Trucking news and briefs for Wednesday, Nov. 9, 2022:
Forward Air acquires intermodal carrier
Forward Air Corporation (CCJ Top 250, No. 57) is set to acquire the assets of Chickasaw Container Services (CCS), a privately held intermodal drayage carrier. The transaction will be funded from cash on hand and is expected to close in November 2022.
CCS, which boasts 67 power units, has been in business for more than 30 years with operating terminals in Mobile, Alabama, and Memphis, Tennessee. In addition to drayage services, CCS also provides container storage and sales at both of its locations.
The acquisition of CCS allows Forward to expand intermodal drayage operations in the Mobile market while bolstering an already strong presence in the Memphis market.
“Our intermodal business has been a key growth area for Forward over the past few years,” said Tom Schmitt, Forward Air President, Chairman and CEO. “Chickasaw Container Services boasts an experienced team and shares our commitment to precision execution. We are excited about this acquisition, as it gives us a second base of operations in Memphis and allows us to expand in the high-value Mobile market simultaneously – making Forward Intermodal a formidable player in that region.”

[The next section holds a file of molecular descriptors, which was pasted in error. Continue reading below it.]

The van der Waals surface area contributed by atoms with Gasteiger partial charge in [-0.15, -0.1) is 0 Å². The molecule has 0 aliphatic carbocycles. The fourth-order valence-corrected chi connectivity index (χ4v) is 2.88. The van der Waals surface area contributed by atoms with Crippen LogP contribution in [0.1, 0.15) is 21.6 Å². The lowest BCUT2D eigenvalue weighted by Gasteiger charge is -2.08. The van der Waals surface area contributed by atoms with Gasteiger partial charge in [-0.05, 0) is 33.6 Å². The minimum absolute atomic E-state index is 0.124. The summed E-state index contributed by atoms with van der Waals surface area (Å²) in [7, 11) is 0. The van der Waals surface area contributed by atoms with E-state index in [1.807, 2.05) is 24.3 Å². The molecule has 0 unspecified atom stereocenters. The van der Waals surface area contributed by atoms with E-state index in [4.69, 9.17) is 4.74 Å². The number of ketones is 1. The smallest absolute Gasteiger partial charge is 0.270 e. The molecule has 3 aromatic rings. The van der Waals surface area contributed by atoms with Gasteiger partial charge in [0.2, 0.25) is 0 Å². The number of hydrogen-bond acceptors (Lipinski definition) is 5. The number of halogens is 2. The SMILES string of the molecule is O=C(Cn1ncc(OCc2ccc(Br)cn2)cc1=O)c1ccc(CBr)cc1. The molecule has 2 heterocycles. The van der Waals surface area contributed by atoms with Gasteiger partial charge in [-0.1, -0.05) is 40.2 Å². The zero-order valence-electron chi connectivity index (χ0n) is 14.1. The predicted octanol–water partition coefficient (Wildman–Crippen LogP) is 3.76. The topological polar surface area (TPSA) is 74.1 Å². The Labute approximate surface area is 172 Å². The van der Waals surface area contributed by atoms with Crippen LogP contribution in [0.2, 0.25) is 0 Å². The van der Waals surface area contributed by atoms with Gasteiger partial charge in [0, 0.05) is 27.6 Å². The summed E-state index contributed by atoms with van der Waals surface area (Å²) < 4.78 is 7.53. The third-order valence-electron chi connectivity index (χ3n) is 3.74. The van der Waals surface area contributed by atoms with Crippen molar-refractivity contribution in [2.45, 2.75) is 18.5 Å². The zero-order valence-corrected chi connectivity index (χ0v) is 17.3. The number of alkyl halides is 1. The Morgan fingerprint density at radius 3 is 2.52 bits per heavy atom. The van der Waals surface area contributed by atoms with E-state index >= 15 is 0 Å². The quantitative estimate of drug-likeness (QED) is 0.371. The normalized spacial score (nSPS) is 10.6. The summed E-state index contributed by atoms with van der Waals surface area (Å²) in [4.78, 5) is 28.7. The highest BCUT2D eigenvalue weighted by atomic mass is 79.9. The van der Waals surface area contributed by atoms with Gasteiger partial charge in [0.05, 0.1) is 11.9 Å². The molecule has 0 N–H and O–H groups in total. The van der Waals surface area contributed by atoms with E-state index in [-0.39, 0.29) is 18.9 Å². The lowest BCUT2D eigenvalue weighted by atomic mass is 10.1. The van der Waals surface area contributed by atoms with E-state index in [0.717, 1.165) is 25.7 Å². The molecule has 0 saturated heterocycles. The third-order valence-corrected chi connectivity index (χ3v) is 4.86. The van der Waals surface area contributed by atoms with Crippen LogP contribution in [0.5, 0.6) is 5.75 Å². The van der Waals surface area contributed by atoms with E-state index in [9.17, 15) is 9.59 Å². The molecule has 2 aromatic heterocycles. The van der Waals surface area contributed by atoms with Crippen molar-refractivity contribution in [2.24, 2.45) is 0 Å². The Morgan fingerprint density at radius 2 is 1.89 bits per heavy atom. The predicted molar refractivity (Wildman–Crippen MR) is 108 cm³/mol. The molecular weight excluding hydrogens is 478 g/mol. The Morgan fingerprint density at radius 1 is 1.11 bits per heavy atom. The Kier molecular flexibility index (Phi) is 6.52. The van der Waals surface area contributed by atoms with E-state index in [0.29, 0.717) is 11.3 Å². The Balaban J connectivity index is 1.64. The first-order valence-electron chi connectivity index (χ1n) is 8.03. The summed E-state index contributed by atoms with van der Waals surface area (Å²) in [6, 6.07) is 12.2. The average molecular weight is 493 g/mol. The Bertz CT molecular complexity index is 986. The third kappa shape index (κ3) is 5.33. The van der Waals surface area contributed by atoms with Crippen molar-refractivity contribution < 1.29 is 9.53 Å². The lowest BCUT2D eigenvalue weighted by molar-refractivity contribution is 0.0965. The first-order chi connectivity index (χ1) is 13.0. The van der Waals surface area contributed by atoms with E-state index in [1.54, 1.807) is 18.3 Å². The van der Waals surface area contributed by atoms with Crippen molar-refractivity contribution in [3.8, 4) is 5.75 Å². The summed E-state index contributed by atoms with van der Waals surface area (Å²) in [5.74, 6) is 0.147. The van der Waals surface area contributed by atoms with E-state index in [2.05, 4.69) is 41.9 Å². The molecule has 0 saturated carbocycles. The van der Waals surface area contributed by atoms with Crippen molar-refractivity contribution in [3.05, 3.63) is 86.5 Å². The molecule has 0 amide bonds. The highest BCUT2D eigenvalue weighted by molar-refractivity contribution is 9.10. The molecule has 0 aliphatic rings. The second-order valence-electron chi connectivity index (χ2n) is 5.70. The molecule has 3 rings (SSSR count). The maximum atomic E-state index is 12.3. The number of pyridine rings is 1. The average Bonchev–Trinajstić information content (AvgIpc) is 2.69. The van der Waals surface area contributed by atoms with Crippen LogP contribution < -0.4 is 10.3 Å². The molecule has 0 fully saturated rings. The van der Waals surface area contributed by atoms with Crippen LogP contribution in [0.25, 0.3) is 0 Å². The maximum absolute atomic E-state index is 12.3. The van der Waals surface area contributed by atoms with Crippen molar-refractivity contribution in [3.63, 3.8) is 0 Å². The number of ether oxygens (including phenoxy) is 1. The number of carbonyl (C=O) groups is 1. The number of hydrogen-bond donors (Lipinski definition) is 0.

There have been 27 deals among CCJ‘s Top 250 for-hire carriers since the beginning of June, and 32 Top 250 fleets have struck 36 deals this year.
Rhode Island appeals court’s ruling on truck-only toll plan
The Rhode Island Turnpike and Bridge Authority and Peter Alviti Jr., director of the Rhode Island Department of Transportation, filed a notice of appeal Oct. 19 to challenge a District Court’s decision to rule the state’s truck-only toll plan unconstitutional.
The notice was filed in the U.S. Court of Appeals for the First Circuit in Boston. Rhode Island had 30 days from the district court’s decision on Sept. 21 to file an appeal. Now, the state has until Dec. 12 to file a brief on the appeal.
In ruling the tolls unconstitutional, U.S. District Court Judge William E. Smith said the tolls violated the Constitution’s Commerce Clause by discriminating against out-of-state economic interests in order to favor in-state interests, and by designing the tolls in a way that “does not fairly approximate” in-state motorists’ “use of the facilities under any relevant measurement.”
The state has been collecting the tolls, which ranged from $2.25 to $9.50, since 2018 at 12 locations along I-95 with a 13th in the works.